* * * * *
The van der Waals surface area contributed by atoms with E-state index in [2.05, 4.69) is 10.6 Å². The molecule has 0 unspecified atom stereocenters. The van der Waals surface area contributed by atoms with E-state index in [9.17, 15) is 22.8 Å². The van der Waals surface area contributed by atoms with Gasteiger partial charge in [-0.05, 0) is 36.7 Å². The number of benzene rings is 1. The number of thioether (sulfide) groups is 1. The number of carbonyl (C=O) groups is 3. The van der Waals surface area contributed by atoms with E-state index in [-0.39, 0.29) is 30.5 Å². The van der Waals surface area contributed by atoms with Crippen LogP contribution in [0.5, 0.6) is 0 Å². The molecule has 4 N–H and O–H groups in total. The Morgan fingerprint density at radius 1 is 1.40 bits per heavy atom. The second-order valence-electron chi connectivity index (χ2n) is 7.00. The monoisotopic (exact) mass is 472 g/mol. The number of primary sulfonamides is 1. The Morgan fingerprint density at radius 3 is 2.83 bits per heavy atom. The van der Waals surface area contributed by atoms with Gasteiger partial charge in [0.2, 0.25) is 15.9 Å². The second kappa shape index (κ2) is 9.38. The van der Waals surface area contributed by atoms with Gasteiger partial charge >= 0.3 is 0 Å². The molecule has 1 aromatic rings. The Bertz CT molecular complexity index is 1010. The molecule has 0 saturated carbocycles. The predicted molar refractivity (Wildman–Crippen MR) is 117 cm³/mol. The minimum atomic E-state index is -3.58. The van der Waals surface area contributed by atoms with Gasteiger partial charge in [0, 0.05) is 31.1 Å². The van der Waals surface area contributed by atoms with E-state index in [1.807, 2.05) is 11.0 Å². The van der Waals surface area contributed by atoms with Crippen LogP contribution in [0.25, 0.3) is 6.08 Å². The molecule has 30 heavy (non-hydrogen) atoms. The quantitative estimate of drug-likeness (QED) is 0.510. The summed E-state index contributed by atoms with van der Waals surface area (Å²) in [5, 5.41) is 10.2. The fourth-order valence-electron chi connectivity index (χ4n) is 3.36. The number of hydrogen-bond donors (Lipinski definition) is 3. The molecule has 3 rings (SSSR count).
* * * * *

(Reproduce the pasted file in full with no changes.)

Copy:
The van der Waals surface area contributed by atoms with E-state index in [2.05, 4.69) is 10.6 Å². The molecule has 0 unspecified atom stereocenters. The van der Waals surface area contributed by atoms with E-state index in [9.17, 15) is 22.8 Å². The van der Waals surface area contributed by atoms with Gasteiger partial charge in [-0.05, 0) is 36.7 Å². The number of benzene rings is 1. The number of thioether (sulfide) groups is 1. The number of carbonyl (C=O) groups is 3. The van der Waals surface area contributed by atoms with E-state index in [-0.39, 0.29) is 30.5 Å². The van der Waals surface area contributed by atoms with Crippen LogP contribution in [0.5, 0.6) is 0 Å². The molecule has 4 N–H and O–H groups in total. The Morgan fingerprint density at radius 1 is 1.40 bits per heavy atom. The second-order valence-electron chi connectivity index (χ2n) is 7.00. The monoisotopic (exact) mass is 472 g/mol. The number of primary sulfonamides is 1. The Morgan fingerprint density at radius 3 is 2.83 bits per heavy atom. The van der Waals surface area contributed by atoms with Gasteiger partial charge in [0.2, 0.25) is 15.9 Å². The second kappa shape index (κ2) is 9.38. The van der Waals surface area contributed by atoms with Gasteiger partial charge >= 0.3 is 0 Å². The molecule has 1 aromatic rings. The Bertz CT molecular complexity index is 1010. The molecule has 0 saturated carbocycles. The predicted molar refractivity (Wildman–Crippen MR) is 117 cm³/mol. The minimum atomic E-state index is -3.58. The van der Waals surface area contributed by atoms with Gasteiger partial charge in [0, 0.05) is 31.1 Å². The van der Waals surface area contributed by atoms with E-state index in [1.807, 2.05) is 11.0 Å². The van der Waals surface area contributed by atoms with Crippen LogP contribution in [0.25, 0.3) is 6.08 Å². The molecule has 30 heavy (non-hydrogen) atoms. The quantitative estimate of drug-likeness (QED) is 0.510. The summed E-state index contributed by atoms with van der Waals surface area (Å²) in [5, 5.41) is 10.2. The fourth-order valence-electron chi connectivity index (χ4n) is 3.36. The number of hydrogen-bond donors (Lipinski definition) is 3. The molecule has 3 rings (SSSR count).